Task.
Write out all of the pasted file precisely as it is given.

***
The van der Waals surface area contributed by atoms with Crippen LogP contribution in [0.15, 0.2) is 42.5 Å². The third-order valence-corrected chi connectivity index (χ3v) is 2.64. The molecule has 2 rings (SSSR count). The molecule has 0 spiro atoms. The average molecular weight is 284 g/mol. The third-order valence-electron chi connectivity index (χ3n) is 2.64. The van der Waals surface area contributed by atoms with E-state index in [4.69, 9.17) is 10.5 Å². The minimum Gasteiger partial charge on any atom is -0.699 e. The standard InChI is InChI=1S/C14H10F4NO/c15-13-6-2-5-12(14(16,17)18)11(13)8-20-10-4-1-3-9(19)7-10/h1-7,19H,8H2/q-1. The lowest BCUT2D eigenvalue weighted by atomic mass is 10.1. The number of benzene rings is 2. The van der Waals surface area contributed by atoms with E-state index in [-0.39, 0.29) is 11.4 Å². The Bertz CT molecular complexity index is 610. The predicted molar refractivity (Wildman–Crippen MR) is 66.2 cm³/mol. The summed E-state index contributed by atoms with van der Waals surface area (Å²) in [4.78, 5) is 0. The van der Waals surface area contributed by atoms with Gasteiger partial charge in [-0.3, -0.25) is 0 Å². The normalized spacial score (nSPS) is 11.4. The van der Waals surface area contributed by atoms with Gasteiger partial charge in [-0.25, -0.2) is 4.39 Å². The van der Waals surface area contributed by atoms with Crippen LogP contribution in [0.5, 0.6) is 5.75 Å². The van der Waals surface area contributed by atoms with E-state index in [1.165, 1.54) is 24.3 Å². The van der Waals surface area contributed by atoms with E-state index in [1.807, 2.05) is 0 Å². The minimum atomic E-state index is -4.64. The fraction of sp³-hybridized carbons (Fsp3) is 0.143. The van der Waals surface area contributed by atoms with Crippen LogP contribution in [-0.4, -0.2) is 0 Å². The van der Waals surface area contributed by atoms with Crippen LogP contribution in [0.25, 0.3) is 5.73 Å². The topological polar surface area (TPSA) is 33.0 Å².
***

The van der Waals surface area contributed by atoms with Crippen LogP contribution in [0.15, 0.2) is 42.5 Å². The third-order valence-corrected chi connectivity index (χ3v) is 2.64. The molecule has 2 rings (SSSR count). The molecule has 0 spiro atoms. The average molecular weight is 284 g/mol. The third-order valence-electron chi connectivity index (χ3n) is 2.64. The van der Waals surface area contributed by atoms with E-state index in [4.69, 9.17) is 10.5 Å². The minimum Gasteiger partial charge on any atom is -0.699 e. The standard InChI is InChI=1S/C14H10F4NO/c15-13-6-2-5-12(14(16,17)18)11(13)8-20-10-4-1-3-9(19)7-10/h1-7,19H,8H2/q-1. The lowest BCUT2D eigenvalue weighted by atomic mass is 10.1. The number of benzene rings is 2. The van der Waals surface area contributed by atoms with E-state index in [-0.39, 0.29) is 11.4 Å². The Bertz CT molecular complexity index is 610. The predicted molar refractivity (Wildman–Crippen MR) is 66.2 cm³/mol. The summed E-state index contributed by atoms with van der Waals surface area (Å²) in [4.78, 5) is 0. The van der Waals surface area contributed by atoms with Gasteiger partial charge in [-0.3, -0.25) is 0 Å². The normalized spacial score (nSPS) is 11.4. The van der Waals surface area contributed by atoms with Gasteiger partial charge in [-0.25, -0.2) is 4.39 Å². The van der Waals surface area contributed by atoms with Crippen LogP contribution in [0.5, 0.6) is 5.75 Å². The van der Waals surface area contributed by atoms with E-state index in [1.165, 1.54) is 24.3 Å². The van der Waals surface area contributed by atoms with E-state index in [1.807, 2.05) is 0 Å². The minimum atomic E-state index is -4.64. The fraction of sp³-hybridized carbons (Fsp3) is 0.143. The van der Waals surface area contributed by atoms with Crippen LogP contribution in [-0.4, -0.2) is 0 Å². The van der Waals surface area contributed by atoms with Crippen LogP contribution in [0.25, 0.3) is 5.73 Å². The topological polar surface area (TPSA) is 33.0 Å².